Lehman: Independent for How Long?
The diversified investment bank does not have the requisite strength or size for the current environment. But suitors are holding back—for now
Lehman Brothers (LEH) appears to have averted a Bear Stearns-like financial crisis with plans to raise $6 billion. But the storied investment bank, now the smallest of the major Wall Street firms, may ultimately face the same fate: the end of its independence.
Takeover rumors have dogged Lehman ever since the bank went public in 1994. A few months after the IPO, Lehman's stock tanked, prompting speculation that insurance company Travelers (TRV) would swoop in at the sale price. Investors were betting on much the same for Lehman in 1998 after the collapse of hedge fund Long Term Capital sparked a bankruptcy scare. Yet Lehman always emerged intact. "Somehow these guys never die," says Roy Smith, a professor at New York University's Stern School of Business.
This time around the outcome could be different. Over the past decade, Lehman CEO Richard Fuld pushed aggressively to remake the onetime bond shop into a diversified financial institution. By some measures, it worked. In 2007, fixed income accounted for 31% of revenues, compared with 66% in 1998.
But the business model of Lehman—which now dabbles in everything from bond trading to equity underwriting to M&A, and dominates none—simply doesn't work in an environment that requires either strength or size. Lehman doesn't have a distinct specialty like boutique advisory firm Lazard (LAZ). Nor does it have the heft and scale of big, commercial banks like JPMorgan Chase (JPM) and Bank of America (BAC) that are market leaders in a number of areas. "It's hard to see where Lehman fits in," says CreditSights analyst David Hendler. "Lehman needs a bigger-balance-sheet bank that can use its skill set."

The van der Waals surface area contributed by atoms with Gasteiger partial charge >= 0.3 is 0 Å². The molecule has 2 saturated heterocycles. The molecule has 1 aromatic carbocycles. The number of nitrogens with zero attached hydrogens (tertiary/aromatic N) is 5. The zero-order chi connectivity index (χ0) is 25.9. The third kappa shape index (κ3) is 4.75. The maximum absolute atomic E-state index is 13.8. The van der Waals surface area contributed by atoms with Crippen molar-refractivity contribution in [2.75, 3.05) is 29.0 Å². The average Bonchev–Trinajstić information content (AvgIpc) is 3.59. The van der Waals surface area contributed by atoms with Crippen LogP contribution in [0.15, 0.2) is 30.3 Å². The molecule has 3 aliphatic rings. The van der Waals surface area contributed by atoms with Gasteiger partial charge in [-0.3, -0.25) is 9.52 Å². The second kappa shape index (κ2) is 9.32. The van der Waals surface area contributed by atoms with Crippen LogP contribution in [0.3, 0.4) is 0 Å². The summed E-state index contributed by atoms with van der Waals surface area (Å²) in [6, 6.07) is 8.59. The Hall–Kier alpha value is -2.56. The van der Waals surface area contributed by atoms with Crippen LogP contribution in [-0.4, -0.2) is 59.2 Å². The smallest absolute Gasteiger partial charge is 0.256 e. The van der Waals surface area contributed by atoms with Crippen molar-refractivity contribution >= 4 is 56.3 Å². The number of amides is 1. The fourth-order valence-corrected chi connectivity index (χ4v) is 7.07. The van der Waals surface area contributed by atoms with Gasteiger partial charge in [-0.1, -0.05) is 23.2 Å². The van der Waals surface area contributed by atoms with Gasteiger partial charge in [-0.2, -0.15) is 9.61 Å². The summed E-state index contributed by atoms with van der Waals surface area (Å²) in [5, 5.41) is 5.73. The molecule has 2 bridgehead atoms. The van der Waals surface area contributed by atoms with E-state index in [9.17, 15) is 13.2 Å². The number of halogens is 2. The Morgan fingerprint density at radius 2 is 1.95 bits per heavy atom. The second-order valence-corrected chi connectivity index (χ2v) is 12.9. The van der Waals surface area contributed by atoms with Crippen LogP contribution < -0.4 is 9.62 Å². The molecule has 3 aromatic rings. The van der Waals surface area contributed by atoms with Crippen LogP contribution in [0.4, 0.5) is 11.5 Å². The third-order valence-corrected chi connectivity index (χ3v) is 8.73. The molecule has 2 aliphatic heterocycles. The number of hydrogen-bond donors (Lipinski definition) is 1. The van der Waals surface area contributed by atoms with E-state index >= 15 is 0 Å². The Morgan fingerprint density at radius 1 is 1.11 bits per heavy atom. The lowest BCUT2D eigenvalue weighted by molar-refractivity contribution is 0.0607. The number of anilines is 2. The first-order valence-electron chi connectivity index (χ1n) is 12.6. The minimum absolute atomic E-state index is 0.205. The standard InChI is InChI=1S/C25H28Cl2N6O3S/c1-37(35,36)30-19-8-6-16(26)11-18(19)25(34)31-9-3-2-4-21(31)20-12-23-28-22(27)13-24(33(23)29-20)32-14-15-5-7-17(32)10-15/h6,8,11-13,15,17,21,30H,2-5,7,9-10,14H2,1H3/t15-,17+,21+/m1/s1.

The question remains, though, which financial company would step up as a potential suitor for Lehman, whose stock price is currently trading at a five-year low (BusinessWeek.com, 6/4/08). JPMorgan Chase and Bank of America have the financial muscle (BusinessWeek, 6/4/08), but the two are still busy digesting recent acquisitions. And another subprime survivor, Wells Fargo (WFC), doesn't want to get into the investment banking game. That leaves a foreign player such as Britain's HSBC (HBC) or Barclays (BCS). Although both have their own set of headaches (BusinessWeek.com, 5/13/08) from the credit crunch, the two are looking to expand in the U.S.
Still, absorbing Lehman would be a yeoman's task. Unlike Bear Stearns, which has a couple of strong assets in its clearinghouse and prime brokerage business, Lehman has few standouts. The once-proud, fixed income business, which has had three heads in the past three years, remains in shambles after moving aggressively into risky subprime securities. Adding to its woes, top bond executive Rick Rieder left in May to start a hedge fund.
Meanwhile, Lehman pales next to Morgan Stanley (MS) and Goldman Sachs (GS) in mergers and acquisitions, where it ranks in the middle of the pack. "They don't have a long-standing history in investment banking to thrive in this environment," says Hendler.
Then, of course, the bank has a history of rocky marriages. When American Express (AXP) purchased Lehman back in 1984, it was a poor fit almost immediately. The freewheeling style of Lehman's legendary bond traders didn't mix well with the staid atmosphere of its corporate parent. Executives clashed on everything from pay packages to critical decisions like asset sales. The two finally divorced a decade later.
Despite the difficulties inherent in an acquisition, Lehman's days as an independent firm may be numbered. Says analyst Chris Whalen of Institutional Risk Analytics: "Lehman is next. When you have a pack of dinosaurs, the slowest gets picked off."